Nowhere does more conflicting information about the potential regulations exists than the cost of implementing these regulations.
Part of the confusion is due to the complexity of the rules, but some part of it also likely due to the fact that most costs are not fixed and not set by FDA.
There are four main costs, only one of which will be paid to FDA.
1. Pathway to Approval
There are four different ways a company could receive approval to sell or continue to sell a product. As noted, most cigar companies will apply under the grandfather or substantial equivalence provision.
FDA expects that an initial substantial equivalence report will take 300 hours, on average, to prepare. However, it notes that once the initial application is done, subsequent applications for previous products would take less time; it refers to these as "bundled" reports. (Final Regulatory Impact Analysis, 93)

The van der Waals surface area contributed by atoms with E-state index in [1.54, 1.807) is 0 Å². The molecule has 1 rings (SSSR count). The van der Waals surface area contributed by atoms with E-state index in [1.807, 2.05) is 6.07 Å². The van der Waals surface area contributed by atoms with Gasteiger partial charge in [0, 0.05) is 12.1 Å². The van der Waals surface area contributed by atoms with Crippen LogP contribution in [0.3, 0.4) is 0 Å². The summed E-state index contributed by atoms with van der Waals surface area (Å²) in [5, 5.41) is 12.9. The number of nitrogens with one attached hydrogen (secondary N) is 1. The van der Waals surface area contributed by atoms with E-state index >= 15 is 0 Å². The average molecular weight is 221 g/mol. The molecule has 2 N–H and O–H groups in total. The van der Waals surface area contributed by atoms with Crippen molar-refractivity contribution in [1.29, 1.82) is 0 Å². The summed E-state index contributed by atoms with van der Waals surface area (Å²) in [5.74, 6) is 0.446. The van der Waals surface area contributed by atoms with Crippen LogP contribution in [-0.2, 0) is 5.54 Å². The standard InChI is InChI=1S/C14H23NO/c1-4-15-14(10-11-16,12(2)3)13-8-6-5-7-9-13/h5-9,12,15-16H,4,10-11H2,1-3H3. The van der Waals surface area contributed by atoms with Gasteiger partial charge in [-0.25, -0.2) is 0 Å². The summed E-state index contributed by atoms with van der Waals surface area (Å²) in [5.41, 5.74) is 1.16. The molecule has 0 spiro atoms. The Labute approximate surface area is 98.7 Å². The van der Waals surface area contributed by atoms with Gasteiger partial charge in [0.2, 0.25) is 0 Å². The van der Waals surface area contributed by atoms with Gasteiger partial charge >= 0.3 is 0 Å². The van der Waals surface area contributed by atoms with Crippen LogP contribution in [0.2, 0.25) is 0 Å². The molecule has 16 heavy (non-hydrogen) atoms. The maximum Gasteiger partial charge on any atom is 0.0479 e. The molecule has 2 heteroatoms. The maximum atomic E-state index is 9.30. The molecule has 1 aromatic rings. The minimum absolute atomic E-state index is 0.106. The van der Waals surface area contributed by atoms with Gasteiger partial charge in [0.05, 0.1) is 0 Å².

FDA estimates that a substantial equivalence report will require different occupations to complete. It estimates that 30 percent of these will be science-based individuals, 20 percent engineering, 30 percent office and administrative and 20 percent legal. It estimates this creates a composite hourly wage of $37.98. It then doubles this number to account for overhead and other costs.
Assuming this wage breakdown, it estimates a full substantial equivalence report would cost $22,787 while a bundled report will cost $6,836.40.
FDA believes that 60 percent of cigars will be grandfathered. (Final Regulatory Impact Analysis, 36) Of the remaining 40 percent:
There does not appear to be an estimated cost of grandfather reports as part of the finalized economic impacts. It seems likely, given it will be almost exclusively administrative costs, that it would be similar to a substantial equivalence exemption.
While it’s true that these reports would be required on a vitola by vitola basis, it’s likely that the cost of producing these reports will go significantly down if you are applying for multiple vitolas as much of the information would like be applicable to all reports, hence the much lower rates for any bundled report.